Nuts - Nutrition In A Nutshell

Most nuts get more than 70 percent of their calories from fat, so a small quantity goes a long way toward maintaining a healthy diet. As a rule, it's sensible to keep serving sizes to about an ounce. With the exception of coconuts, this fat is monounsaturated or polyunsaturated, making nuts more heart-healthy than most animal proteins. Eaten in moderation, these essential fats can help lower cholesterol. A small quantity of nuts also carries fat-soluble vitamins, including A, D, E, and K, and packs a big dose of muscle-building protein. One type, the chestnut, even provides about half of the 60-mg. Daily Value for vitamin C. In addition, nuts are a good source of fiber and minerals, including calcium, phosphorous, and potassium.

The variety of nuts available provides an array of flavors and nutritional benefits. For a dose of iron, sprinkle chopped almonds on steamed broccoli, toss plump cashews into stir-fries, or add pecans to stuffing or muffins. Chestnuts and hazelnuts are lower in fat, calories, and protein than many other kinds, and they offer plenty of B vitamins. As for green-kerneled pistachios, just 1 oz. provides 38 mg. of calcium.

And walnuts, while higher in fat and lower in protein than most nuts, are rich in omega-3 fatty acids that may reduce heart disease risk.Havervlokken The two nuts highest in protein are peanuts and pine nuts. Popular and inexpensive peanuts seem humble, but they pack a nutritional wallop, with 7 g. protein per serving and substantial amounts of niacin.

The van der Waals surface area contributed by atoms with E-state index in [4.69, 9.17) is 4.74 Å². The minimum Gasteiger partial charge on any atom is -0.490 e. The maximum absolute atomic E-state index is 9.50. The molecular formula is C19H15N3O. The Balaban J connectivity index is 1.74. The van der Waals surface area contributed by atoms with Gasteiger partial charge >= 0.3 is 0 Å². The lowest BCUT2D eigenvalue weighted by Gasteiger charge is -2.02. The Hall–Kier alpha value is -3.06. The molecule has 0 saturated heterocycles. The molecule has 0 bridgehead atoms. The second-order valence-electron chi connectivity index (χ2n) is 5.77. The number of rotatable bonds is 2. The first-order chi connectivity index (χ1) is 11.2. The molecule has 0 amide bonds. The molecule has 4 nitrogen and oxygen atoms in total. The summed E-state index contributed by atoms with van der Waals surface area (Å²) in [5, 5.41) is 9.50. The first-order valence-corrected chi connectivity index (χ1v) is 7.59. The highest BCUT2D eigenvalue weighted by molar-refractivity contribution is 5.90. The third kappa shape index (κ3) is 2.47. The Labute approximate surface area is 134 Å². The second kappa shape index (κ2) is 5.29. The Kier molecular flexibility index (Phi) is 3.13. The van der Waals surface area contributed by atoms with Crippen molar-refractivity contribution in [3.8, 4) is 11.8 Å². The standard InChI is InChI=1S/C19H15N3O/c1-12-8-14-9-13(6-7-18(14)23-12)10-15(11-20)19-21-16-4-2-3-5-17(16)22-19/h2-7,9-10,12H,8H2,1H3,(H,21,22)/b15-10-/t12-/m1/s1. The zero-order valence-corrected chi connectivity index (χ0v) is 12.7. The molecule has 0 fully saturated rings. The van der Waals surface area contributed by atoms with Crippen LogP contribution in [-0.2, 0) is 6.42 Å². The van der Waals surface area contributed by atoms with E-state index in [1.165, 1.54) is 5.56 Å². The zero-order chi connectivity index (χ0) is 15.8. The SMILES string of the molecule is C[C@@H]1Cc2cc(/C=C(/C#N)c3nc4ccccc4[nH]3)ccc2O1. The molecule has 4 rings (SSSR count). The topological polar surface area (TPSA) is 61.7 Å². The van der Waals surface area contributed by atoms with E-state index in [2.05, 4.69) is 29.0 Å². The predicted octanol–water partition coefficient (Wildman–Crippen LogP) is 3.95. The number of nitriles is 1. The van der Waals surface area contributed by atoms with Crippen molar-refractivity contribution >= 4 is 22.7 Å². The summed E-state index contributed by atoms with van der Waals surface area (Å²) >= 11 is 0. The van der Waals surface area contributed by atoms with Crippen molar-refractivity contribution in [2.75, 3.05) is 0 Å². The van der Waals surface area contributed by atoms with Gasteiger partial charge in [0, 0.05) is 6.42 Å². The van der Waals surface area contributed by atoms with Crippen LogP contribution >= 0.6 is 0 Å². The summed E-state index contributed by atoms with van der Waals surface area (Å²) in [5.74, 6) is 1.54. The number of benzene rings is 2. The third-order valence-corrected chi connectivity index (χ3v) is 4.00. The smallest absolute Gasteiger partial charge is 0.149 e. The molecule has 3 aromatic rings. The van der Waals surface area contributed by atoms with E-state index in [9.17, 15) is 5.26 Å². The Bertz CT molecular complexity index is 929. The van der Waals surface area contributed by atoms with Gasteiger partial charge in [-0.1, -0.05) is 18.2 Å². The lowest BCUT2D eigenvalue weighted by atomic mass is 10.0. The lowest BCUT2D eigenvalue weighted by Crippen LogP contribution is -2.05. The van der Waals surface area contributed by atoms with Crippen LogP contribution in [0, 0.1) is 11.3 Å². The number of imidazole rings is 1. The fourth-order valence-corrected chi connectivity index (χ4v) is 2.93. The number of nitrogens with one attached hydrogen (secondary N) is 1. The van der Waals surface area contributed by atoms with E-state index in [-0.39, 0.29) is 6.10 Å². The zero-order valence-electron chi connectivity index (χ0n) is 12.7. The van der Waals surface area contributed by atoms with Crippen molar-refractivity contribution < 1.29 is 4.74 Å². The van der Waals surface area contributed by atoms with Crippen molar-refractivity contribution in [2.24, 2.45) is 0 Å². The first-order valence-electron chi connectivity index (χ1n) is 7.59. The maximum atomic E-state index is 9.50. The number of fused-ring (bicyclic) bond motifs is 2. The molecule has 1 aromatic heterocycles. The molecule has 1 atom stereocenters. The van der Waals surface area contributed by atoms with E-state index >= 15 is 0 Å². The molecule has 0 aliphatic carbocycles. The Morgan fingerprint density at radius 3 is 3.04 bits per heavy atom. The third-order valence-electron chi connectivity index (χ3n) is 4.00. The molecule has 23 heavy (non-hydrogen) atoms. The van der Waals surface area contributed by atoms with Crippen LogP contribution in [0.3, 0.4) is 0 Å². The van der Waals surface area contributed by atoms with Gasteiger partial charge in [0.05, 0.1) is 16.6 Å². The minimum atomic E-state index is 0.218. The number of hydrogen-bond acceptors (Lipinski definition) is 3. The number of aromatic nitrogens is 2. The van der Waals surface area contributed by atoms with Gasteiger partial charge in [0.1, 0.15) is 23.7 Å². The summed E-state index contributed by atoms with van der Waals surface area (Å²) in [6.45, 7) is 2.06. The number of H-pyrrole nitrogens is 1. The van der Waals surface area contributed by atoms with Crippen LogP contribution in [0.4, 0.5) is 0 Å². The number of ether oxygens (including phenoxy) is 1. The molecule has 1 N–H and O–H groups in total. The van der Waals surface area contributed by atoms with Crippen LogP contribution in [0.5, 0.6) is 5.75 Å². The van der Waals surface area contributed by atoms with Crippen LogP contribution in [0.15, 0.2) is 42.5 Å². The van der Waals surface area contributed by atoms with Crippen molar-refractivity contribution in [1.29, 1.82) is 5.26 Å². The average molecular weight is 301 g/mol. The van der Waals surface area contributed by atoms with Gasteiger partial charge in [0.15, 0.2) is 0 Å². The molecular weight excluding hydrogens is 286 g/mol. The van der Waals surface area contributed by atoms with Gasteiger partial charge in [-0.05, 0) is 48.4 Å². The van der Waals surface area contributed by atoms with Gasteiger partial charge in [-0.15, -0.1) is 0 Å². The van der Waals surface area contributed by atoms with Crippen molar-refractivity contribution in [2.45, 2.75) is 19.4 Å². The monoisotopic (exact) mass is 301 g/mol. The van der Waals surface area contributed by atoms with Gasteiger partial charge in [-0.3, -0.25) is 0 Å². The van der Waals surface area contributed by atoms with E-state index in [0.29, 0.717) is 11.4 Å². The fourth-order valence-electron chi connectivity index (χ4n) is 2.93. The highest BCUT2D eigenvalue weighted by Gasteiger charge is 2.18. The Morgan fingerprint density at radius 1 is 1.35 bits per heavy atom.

Pistachio nuts are widely recognized for their red shells, but in their natural state, the shells are actually tan. Importers began dying the shells decades ago to make their product distinctive and to cover blemishes. California growers usually sell their pistachios tan but sometimes dye them--because that's how consumers now think pistachios should look.

Contrary to popular belief, dry-roasted nuts are not lower in fat than oil-roasted varieties, so feel free to vary flavors by choosing whatever ones you like--smoked, spiced, or honey roasted. For cooking, however, choose unsalted varieties to limit your sodium intake. Nuts turn rancid quickly after they are shelled, so buy nuts in the shell when available, and chop or grind them just before using. Store them in airtight containers in a cool, dry, dark place like your freezer or refrigerator. Be aware that some varieties of nuts, especially peanuts, trigger dangerous allergies in susceptible individuals, so be careful when serving foods containing nuts to guests and young family members.


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